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THIS AND THAT: How much are three pennies worth to you?

March 24, 2018 GMT

What are three pennies worth?

Once upon a time 3¢ was given when an empty soda bottle was returned to the store. Many times, children in my neighborhood (myself included) would scour streetways and ditches to retrieve the glass bottles that had been carelessly discarded.

A grocery bag filled with those clinking treasures provided endless opportunities. In those days, 3¢ could get a handful of candy from the neighborhood store, three pieces of bubblegum or baseball cards with a stick of gum inside. They could get an extra half pint of milk from the school lunchroom. They were good for a pair of wax lips or a couple of the paraffin bottles filled with a super-sweet liquid sure to satisfy any pre-teen child.

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Today, not so much. A pocketful of pennies is often seen as a weighty distraction to tote around. Often now, we won’t even bend over to pick up a loose penny on the ground.

This subject came to mind last weekend when I was at my local carwash getting the salt from the highways between here and Chicago rinsed away to reveal the shiny exterior of my wife’s SUV. As I was vacuuming the interior of the vehicle and wiping it down with a microfiber cloth, I noticed a bit of trash on the parking lot next to my vehicle – stuff discarded from a previous car that had occupied the space.

While looking at the tiny pieces of paper and globs of dust, I noticed three pennies had also been discarded. The brown circles of metal lay on the asphalt, and I detected a forlorn look on Honest Abe’s face. The penny in days gone by had been treated with greater respect. But for the individual cleaning out the car, it was more worthwhile to toss those three coins onto the ground than to pocket them.

Recalling the days of 3¢ returns for bottles, I reached down and grasped the pennies. They were a bit sticky, obviously having swum in spilled coffee or soft drink, but with the cleaning cloth, a few swipes made them almost bright as new.

As I pocketed the pennies, I wondered at what point it would have been worth it for the owner to pick up those coins. Would he have bent over to retrieve a nickel? A dime? A quarter? Surely had it been a dollar bill, it would not have been left on the carwash pavement.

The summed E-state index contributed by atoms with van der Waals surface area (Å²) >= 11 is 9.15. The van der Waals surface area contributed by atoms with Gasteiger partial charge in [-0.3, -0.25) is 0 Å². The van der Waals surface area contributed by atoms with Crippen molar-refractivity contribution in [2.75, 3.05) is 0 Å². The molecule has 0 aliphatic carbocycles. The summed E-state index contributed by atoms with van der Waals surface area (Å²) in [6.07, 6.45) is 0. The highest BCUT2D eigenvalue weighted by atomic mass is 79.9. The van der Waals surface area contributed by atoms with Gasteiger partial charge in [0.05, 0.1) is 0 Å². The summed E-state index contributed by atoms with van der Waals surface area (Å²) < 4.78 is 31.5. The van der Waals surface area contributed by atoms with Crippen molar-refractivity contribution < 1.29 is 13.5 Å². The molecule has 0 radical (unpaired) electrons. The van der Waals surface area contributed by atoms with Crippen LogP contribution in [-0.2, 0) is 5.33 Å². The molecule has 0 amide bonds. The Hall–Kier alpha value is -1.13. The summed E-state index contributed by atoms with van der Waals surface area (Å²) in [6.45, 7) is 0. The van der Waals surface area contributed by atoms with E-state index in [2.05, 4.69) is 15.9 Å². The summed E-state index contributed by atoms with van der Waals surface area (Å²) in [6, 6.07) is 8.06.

With that thought circling in my mind, I drove my wife’s SUV, sparkling inside and out, back home, went upstairs and deposited my three little treasures into our coin bank. There it joined many other pennies, nickels, dimes and quarters. One day I’ll liberate all those saved pieces of metal, take them to the bank and exchange them for some bills that I’ll use to treat my wife to dinner or a movie – maybe both.

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In my mind, those 3¢ add up. Perhaps by themselves they don’t seem to be much, but multiply them over and over, and something seemingly small and insignificant can become something of importance – something of value. Even the smallest has worth.

* * *

Spring is my favorite season, and I’ve said that sometimes I wish there were more than one spring each year. Recently I got my wish.

With flowers beginning to blossom in late February and our daffodils already finished with their annual showing, spring was in full force. For a Spring Break week, my wife and I drove north to visit a daughter and two of our grandchildren in Chicago, a city still in winter’s chilly grip.

There were few signs of a beginning to spring during our early March visit. The tree limbs maintained their gray-brown, dead-like appearance. Only the tips of new growth for tulips were beginning to break through the ground. Snowflakes drifted through the air, and although the Windy City did not feel the fury of the Nor’easters, we two Southerners made good use of the heavy winter apparel we took with us.

Highs were mostly in the mid 30s and lows in the 20s, making outings with the a 3-year-old and a not-quite-1-year-old an endurance contest. Long pants, tights, T-shirts, long-sleeved shirts, sweaters, jackets, hats and mittens were standard for the little ones. Heavy clothes, scarves, hats, jackets and gloves/mittens for the adults. Add a car seat insert and blanket for the little one and a diaper bag and we were ready to get out into the Chicago day.

The morning we left, it was 35 in Chicago, but the weather quickly deteriorated. By the time we reached Indiana there were snowflakes and warning signs for snow plows on the interstate. With the far outside lane a slushy mix, traffic was limited to two lanes in each direction. Naked tree branches glistened with a covering of ice and an incessant spray of water mixed with road salt was kicked up by other vehicles.

Slowly, however, the temperature started to climb. Before reaching Indianapolis, I noticed a lack of ice on the roadside plants. Once into Kentucky, the air was warmer and the grass in the horse farms was displaying its green. By the time we got to Tennessee, the mercury had climbed into the 70s and the only pieces of white drifting from the sky were discarded blossoms from some of the early-blooming trees.

The season was even more advanced in North Carolina, and by the time we pulled into our driveway in Aiken, azaleas were well along on their annual display of color. We went from deep winter to spring in the span of a single day.

Jeff Wallace is a retired editor of the Aiken Standard.

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